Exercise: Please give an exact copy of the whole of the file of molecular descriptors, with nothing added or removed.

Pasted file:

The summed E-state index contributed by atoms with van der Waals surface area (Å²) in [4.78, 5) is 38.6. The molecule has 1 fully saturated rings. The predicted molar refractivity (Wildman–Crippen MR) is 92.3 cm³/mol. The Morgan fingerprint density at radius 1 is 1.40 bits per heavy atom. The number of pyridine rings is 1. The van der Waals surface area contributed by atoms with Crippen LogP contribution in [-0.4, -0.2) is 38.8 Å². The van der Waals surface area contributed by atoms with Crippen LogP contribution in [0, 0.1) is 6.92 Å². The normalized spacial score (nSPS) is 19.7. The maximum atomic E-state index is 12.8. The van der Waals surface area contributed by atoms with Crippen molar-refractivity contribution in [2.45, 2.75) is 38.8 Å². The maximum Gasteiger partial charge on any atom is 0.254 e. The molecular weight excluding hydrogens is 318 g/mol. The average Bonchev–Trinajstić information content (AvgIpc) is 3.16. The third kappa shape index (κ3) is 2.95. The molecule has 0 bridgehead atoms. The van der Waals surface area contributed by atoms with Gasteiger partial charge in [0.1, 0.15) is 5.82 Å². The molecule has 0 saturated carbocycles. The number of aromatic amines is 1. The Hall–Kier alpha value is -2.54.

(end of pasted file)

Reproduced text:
The summed E-state index contributed by atoms with van der Waals surface area (Å²) in [4.78, 5) is 38.6. The molecule has 1 fully saturated rings. The predicted molar refractivity (Wildman–Crippen MR) is 92.3 cm³/mol. The Morgan fingerprint density at radius 1 is 1.40 bits per heavy atom. The number of pyridine rings is 1. The van der Waals surface area contributed by atoms with Crippen LogP contribution in [-0.4, -0.2) is 38.8 Å². The van der Waals surface area contributed by atoms with Crippen LogP contribution in [0, 0.1) is 6.92 Å². The normalized spacial score (nSPS) is 19.7. The maximum atomic E-state index is 12.8. The van der Waals surface area contributed by atoms with Crippen molar-refractivity contribution in [2.45, 2.75) is 38.8 Å². The maximum Gasteiger partial charge on any atom is 0.254 e. The molecular weight excluding hydrogens is 318 g/mol. The average Bonchev–Trinajstić information content (AvgIpc) is 3.16. The third kappa shape index (κ3) is 2.95. The molecule has 0 bridgehead atoms. The van der Waals surface area contributed by atoms with Gasteiger partial charge in [0.1, 0.15) is 5.82 Å². The molecule has 0 saturated carbocycles. The number of aromatic amines is 1. The Hall–Kier alpha value is -2.54.